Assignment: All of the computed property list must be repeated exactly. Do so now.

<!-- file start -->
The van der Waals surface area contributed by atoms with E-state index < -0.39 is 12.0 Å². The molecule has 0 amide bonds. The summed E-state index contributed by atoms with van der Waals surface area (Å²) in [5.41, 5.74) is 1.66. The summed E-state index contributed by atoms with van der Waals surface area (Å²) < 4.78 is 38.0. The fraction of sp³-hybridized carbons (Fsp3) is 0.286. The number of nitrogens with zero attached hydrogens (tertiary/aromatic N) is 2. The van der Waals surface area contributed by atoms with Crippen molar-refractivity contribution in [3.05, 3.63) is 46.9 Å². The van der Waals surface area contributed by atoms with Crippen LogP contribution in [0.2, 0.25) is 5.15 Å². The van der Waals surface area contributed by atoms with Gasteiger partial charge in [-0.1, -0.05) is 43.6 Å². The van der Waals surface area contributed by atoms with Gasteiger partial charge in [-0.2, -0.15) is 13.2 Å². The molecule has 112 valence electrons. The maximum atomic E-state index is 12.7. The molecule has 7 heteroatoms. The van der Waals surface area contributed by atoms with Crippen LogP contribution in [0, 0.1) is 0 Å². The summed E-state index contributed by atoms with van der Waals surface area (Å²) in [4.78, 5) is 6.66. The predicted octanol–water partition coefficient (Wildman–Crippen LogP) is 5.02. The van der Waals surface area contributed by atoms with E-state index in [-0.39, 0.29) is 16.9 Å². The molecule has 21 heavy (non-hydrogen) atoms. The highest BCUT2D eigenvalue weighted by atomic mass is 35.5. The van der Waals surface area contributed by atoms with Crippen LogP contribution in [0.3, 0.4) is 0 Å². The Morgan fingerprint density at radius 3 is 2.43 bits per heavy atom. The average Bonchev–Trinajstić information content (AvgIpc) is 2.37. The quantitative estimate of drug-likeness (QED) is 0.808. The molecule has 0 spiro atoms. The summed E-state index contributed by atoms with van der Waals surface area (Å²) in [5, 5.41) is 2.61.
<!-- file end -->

The van der Waals surface area contributed by atoms with E-state index < -0.39 is 12.0 Å². The molecule has 0 amide bonds. The summed E-state index contributed by atoms with van der Waals surface area (Å²) in [5.41, 5.74) is 1.66. The summed E-state index contributed by atoms with van der Waals surface area (Å²) < 4.78 is 38.0. The fraction of sp³-hybridized carbons (Fsp3) is 0.286. The number of nitrogens with zero attached hydrogens (tertiary/aromatic N) is 2. The van der Waals surface area contributed by atoms with Crippen molar-refractivity contribution in [3.05, 3.63) is 46.9 Å². The van der Waals surface area contributed by atoms with Crippen LogP contribution in [0.2, 0.25) is 5.15 Å². The van der Waals surface area contributed by atoms with Gasteiger partial charge in [-0.1, -0.05) is 43.6 Å². The van der Waals surface area contributed by atoms with Gasteiger partial charge in [-0.2, -0.15) is 13.2 Å². The molecule has 112 valence electrons. The maximum atomic E-state index is 12.7. The molecule has 7 heteroatoms. The van der Waals surface area contributed by atoms with Crippen LogP contribution in [0, 0.1) is 0 Å². The summed E-state index contributed by atoms with van der Waals surface area (Å²) in [4.78, 5) is 6.66. The predicted octanol–water partition coefficient (Wildman–Crippen LogP) is 5.02. The van der Waals surface area contributed by atoms with E-state index in [-0.39, 0.29) is 16.9 Å². The molecule has 21 heavy (non-hydrogen) atoms. The highest BCUT2D eigenvalue weighted by atomic mass is 35.5. The van der Waals surface area contributed by atoms with Crippen LogP contribution in [0.3, 0.4) is 0 Å². The Morgan fingerprint density at radius 3 is 2.43 bits per heavy atom. The average Bonchev–Trinajstić information content (AvgIpc) is 2.37. The quantitative estimate of drug-likeness (QED) is 0.808. The molecule has 0 spiro atoms. The summed E-state index contributed by atoms with van der Waals surface area (Å²) in [5, 5.41) is 2.61.